Thursday, December 30, 2010

Colorado dreaming

It may be called a children's garden but this scene at the Gardens on Spring Creek captivates adults as well. Love the painted pots as heads on the scarecrows.

If I still lived in northern Colorado, I'd be heading over to the Gardens on Spring Creek in Fort Collins to get tickets to a presentation by Lauren Springer Ogden, author of "The Undaunted Garden: Planting for Weather-Resilient Beauty." (She also is the namesake of 'Lauren's Grape' poppy. The stunning single purple flower first popped up in her garden.)

My copy at home.
"Undaunted Garden" recently has been revised and updated -- I have a copy of the first edition and it is one of my go-to books for inspiration. How can you not appreciate an author who talks about surveying a garden pummeled by hail after a few stiff drinks? (Substitute deer damage for hail damage and you'll see what I mean.)

The presentation on Jan. 22 is a fundraiser for the Gardens on Spring Creek, which, thanks to friends Kevin and Mary, we visited last August. It's still very much a work in progress, but I was impressed with things so far. Its 18 acres include a Children's Garden, Entry Garden, and the Lauren Springer Odgen Garden. The Garden of Eatin' has a spiffy outdoor kitchen for cooking classes.

I've never had the chance to hear Springer Odgen speak, but if her talks are anything like her book, it would be well worth it. If you're in the area, go. And then let me know what you think.

Giant watering cans mark the entrance to the Children's Garden.

Espaliered apple trees screen part of the outdoor kitchen.

The pavilion's green roof sports a variety of plants.

I want some of this. It may be marginally hardy here, but I think it's worth a try.

Saturday, December 25, 2010

In lieu of The Seventh Day ...

It snowed most of the day on Dec. 21. These dried hops blossoms 
wear hoods of snowflakes.

... we give you The Twenty-first Day. 

Between studying for finals and whatnot, Dec. 7 came and went without me picking up the camera. To make amends, we're subbing in photos taken on Dec. 21. Take a peek into our world in the slide show at top right.

Wednesday, December 22, 2010

Winter solstice

On the shortest day of the year, we unburied the fire pit and stoked a fire to bring some light into the dark. (The snow finally stopped falling after about a foot. On top of what we already have.)

We stayed warm with sips of Jagermeister from the makeshift bar. No problem keeping it cold here.

And were greeted with some blue skies the next day.

Friday, December 10, 2010

Meet the relatives

Poinsettias fill the benches at Anderson's Greenhouse & Florist in Two Harbors. It was fun to walk among them during the greenhouse's
annual open house last Sunday. 

The poinsettia, Euphorbia pulcherrima, a symbol of the holiday season (above), and cushion spurge, Euphorbia polychroma, a gardenworthy perennial (below), share a genus, but are very different plants. Like some people I know, it's hard to believe they come from the same gene pool, but they do. Go to former NPR reporter Ketzel Levine's discussion of Euphorbia here.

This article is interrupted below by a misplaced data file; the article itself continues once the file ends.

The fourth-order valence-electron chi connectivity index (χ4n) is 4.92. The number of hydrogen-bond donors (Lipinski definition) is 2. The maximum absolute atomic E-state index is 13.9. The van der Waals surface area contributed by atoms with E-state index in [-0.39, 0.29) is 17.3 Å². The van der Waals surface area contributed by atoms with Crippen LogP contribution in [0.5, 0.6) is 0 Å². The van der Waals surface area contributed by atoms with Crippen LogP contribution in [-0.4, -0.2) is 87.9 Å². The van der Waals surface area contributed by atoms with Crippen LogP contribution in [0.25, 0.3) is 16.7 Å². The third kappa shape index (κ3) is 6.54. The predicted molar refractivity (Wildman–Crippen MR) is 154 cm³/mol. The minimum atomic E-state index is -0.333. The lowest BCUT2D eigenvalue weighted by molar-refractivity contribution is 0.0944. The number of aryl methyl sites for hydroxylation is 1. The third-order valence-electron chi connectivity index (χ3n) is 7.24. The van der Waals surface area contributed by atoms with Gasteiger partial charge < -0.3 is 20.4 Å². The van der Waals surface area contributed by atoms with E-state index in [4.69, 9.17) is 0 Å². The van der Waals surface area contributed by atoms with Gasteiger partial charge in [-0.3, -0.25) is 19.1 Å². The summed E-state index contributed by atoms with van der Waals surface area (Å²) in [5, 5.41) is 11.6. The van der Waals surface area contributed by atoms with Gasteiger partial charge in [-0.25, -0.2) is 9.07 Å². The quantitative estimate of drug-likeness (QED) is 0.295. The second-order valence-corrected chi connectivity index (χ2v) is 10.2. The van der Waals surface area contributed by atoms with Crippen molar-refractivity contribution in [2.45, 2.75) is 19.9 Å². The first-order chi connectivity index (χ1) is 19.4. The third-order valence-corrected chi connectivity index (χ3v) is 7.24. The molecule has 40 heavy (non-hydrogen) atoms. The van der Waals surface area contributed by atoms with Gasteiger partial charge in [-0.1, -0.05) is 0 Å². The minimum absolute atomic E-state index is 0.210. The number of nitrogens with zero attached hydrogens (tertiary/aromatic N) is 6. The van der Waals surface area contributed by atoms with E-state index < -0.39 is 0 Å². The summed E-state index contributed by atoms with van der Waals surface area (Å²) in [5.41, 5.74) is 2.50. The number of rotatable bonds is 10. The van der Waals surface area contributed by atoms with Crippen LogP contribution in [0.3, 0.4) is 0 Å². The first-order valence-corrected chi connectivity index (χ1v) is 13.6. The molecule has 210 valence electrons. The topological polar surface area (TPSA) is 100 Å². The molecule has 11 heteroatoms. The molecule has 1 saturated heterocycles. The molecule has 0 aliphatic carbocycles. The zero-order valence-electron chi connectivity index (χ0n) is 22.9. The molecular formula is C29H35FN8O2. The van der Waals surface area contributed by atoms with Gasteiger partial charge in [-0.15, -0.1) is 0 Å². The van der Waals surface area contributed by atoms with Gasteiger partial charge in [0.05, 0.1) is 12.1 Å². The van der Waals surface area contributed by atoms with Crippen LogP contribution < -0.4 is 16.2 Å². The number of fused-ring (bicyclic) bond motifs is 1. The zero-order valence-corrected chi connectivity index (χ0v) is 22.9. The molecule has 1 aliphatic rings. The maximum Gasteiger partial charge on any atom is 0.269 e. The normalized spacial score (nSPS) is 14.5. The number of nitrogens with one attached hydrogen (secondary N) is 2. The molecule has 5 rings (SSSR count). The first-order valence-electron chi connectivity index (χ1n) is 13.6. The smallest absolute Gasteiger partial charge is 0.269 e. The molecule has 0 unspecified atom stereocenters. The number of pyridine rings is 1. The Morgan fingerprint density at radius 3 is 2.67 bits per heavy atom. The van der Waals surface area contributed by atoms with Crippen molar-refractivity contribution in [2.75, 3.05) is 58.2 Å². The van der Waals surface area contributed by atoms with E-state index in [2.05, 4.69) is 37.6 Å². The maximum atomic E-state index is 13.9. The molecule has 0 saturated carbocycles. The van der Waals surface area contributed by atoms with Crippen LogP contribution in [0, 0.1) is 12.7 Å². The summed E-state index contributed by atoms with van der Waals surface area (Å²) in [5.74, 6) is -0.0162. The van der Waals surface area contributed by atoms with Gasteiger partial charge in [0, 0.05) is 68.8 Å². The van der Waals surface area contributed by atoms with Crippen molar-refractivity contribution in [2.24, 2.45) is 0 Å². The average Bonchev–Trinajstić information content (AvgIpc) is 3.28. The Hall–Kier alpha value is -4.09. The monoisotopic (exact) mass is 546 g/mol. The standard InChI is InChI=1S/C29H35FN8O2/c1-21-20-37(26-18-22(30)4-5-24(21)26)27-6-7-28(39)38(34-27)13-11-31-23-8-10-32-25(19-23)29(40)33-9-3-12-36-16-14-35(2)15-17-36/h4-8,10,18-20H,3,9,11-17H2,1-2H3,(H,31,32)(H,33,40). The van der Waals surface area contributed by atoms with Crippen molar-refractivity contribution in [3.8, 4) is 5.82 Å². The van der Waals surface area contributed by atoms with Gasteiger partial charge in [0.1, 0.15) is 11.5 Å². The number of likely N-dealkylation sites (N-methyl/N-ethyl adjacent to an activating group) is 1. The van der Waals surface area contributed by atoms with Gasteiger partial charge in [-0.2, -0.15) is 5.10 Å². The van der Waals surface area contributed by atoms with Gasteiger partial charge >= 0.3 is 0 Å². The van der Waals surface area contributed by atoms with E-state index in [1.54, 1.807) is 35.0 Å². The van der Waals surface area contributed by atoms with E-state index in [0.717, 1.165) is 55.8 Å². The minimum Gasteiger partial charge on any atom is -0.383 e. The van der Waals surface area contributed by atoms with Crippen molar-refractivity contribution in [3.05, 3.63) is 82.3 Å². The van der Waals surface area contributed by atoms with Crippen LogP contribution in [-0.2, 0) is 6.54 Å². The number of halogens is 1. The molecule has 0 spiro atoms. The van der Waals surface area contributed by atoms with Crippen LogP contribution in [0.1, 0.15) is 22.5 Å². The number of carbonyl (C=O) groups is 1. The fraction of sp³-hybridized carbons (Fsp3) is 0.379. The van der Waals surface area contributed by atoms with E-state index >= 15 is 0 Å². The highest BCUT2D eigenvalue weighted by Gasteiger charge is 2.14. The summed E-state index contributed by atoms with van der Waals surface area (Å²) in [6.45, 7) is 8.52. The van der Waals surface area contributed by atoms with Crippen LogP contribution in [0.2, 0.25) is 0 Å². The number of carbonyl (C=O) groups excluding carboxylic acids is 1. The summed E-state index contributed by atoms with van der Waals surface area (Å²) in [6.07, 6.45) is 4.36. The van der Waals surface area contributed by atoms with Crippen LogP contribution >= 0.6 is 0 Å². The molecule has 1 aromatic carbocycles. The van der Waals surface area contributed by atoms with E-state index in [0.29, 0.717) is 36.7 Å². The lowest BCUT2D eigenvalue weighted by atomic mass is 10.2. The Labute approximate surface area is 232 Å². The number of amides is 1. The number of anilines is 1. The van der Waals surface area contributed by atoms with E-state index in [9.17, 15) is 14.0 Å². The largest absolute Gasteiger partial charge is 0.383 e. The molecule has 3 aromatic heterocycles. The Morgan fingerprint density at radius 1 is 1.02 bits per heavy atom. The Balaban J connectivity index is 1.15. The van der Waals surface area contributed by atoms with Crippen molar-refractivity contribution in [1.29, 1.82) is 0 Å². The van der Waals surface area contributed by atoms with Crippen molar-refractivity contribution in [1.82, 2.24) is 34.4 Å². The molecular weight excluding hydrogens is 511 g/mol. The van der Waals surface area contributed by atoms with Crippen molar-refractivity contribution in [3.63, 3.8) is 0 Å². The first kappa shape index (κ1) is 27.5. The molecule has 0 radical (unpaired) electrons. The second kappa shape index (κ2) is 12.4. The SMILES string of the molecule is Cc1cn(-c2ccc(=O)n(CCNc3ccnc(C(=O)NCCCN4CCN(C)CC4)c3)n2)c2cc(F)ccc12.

If you're looking for a poinsettia to dress up your home, check out Anderson's Greenhouse & Florist in Two Harbors.

Euphorbia polychroma from the mid-May garden.

Friday, December 3, 2010

This is what gardening looks like in December

A snowy harvest of parsnips. These are 'Gladiator'.

The snow fell early this year. It started falling before all of the parsnips were pulled from the ground. But, hey, what's a little snow in a Minnesota garden?

So, on a day when temperatures hovered in the mid-teens, it was time to shovel back the snow and harvest parsnips before the ground froze solid. I came home from class to find the resident head gardener, with his faithful companion close by, digging and pulling the pale roots from the ground.

Two trays full of parsnips were brought inside for cleaning and storing in the refrigerator; a bunch also went to Scott, who was hard at work installing an air exchanger in the house. A short row was left in the ground, topped with some straw mulch, to overwinter until spring.

We love parsnips -- sauted, gratined or souped, parsnips are a good bet to fill the void come winter. For dinner Wednesday night, several nice-sized roots were topped, tailed, peeled and sliced into a pan with some melted butter. Seasoned with salt and pepper, they cooked gently until tender and were a tasty side to the breaded pork chops. 

Talk about timing. Even in December, it can be a matter of a few hours from harvest to supper. Brilliant! 


Friday, November 19, 2010

Window Box Week

This is the window box Angela worked on the day I was there.
Here's the vision: Window boxes and pots full of greenery outside every home and business in town from now through the holidays and into March. It's not such a crazy proposition when you listen to Angela Stocke, the creative brains behind Angela's Bella Flora in Duluth.

The sign welcomes visitors.
Angela wants to create a winter container movement. We live in a part of the world where it's mostly cold and snowy from November through March -- a window box arrangement on the porch or outside the front door can help take the edge off until spring.